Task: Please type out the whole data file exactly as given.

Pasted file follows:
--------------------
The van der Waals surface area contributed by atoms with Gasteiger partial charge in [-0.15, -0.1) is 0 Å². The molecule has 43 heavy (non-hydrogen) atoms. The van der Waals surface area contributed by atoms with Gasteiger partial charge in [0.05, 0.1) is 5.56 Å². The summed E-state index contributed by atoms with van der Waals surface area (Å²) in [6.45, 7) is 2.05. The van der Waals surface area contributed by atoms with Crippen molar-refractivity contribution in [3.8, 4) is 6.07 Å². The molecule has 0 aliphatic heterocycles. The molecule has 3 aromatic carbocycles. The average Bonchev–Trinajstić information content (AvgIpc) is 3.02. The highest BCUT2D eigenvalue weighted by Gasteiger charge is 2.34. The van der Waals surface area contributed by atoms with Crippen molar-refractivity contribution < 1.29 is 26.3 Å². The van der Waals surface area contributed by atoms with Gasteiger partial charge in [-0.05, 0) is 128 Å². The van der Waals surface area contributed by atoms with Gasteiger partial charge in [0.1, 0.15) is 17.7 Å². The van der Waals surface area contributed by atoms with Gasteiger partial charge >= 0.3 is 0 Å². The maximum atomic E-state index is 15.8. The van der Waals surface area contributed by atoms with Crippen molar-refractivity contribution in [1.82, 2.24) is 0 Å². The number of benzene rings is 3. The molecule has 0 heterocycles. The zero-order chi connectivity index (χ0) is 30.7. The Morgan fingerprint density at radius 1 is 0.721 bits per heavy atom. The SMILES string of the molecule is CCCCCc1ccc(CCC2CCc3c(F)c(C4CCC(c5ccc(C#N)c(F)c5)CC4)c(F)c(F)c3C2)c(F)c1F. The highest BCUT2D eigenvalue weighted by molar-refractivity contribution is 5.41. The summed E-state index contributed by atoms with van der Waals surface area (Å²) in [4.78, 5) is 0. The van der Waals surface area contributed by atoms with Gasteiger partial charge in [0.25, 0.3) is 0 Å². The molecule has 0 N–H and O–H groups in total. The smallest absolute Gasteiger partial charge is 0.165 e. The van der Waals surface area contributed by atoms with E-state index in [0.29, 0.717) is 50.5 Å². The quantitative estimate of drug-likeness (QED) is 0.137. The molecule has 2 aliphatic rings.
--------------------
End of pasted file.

The van der Waals surface area contributed by atoms with Gasteiger partial charge in [-0.15, -0.1) is 0 Å². The molecule has 43 heavy (non-hydrogen) atoms. The van der Waals surface area contributed by atoms with Gasteiger partial charge in [0.05, 0.1) is 5.56 Å². The summed E-state index contributed by atoms with van der Waals surface area (Å²) in [6.45, 7) is 2.05. The van der Waals surface area contributed by atoms with Crippen molar-refractivity contribution in [3.8, 4) is 6.07 Å². The molecule has 0 aliphatic heterocycles. The molecule has 3 aromatic carbocycles. The average Bonchev–Trinajstić information content (AvgIpc) is 3.02. The highest BCUT2D eigenvalue weighted by Gasteiger charge is 2.34. The van der Waals surface area contributed by atoms with Crippen molar-refractivity contribution < 1.29 is 26.3 Å². The van der Waals surface area contributed by atoms with Gasteiger partial charge in [-0.05, 0) is 128 Å². The van der Waals surface area contributed by atoms with Gasteiger partial charge in [0.1, 0.15) is 17.7 Å². The van der Waals surface area contributed by atoms with Gasteiger partial charge >= 0.3 is 0 Å². The maximum atomic E-state index is 15.8. The van der Waals surface area contributed by atoms with Crippen molar-refractivity contribution in [1.82, 2.24) is 0 Å². The number of benzene rings is 3. The molecule has 0 heterocycles. The zero-order chi connectivity index (χ0) is 30.7. The Morgan fingerprint density at radius 1 is 0.721 bits per heavy atom. The SMILES string of the molecule is CCCCCc1ccc(CCC2CCc3c(F)c(C4CCC(c5ccc(C#N)c(F)c5)CC4)c(F)c(F)c3C2)c(F)c1F. The highest BCUT2D eigenvalue weighted by molar-refractivity contribution is 5.41. The summed E-state index contributed by atoms with van der Waals surface area (Å²) in [4.78, 5) is 0. The van der Waals surface area contributed by atoms with Gasteiger partial charge in [0.25, 0.3) is 0 Å². The molecule has 0 N–H and O–H groups in total. The smallest absolute Gasteiger partial charge is 0.165 e. The van der Waals surface area contributed by atoms with E-state index in [0.29, 0.717) is 50.5 Å². The quantitative estimate of drug-likeness (QED) is 0.137. The molecule has 2 aliphatic rings.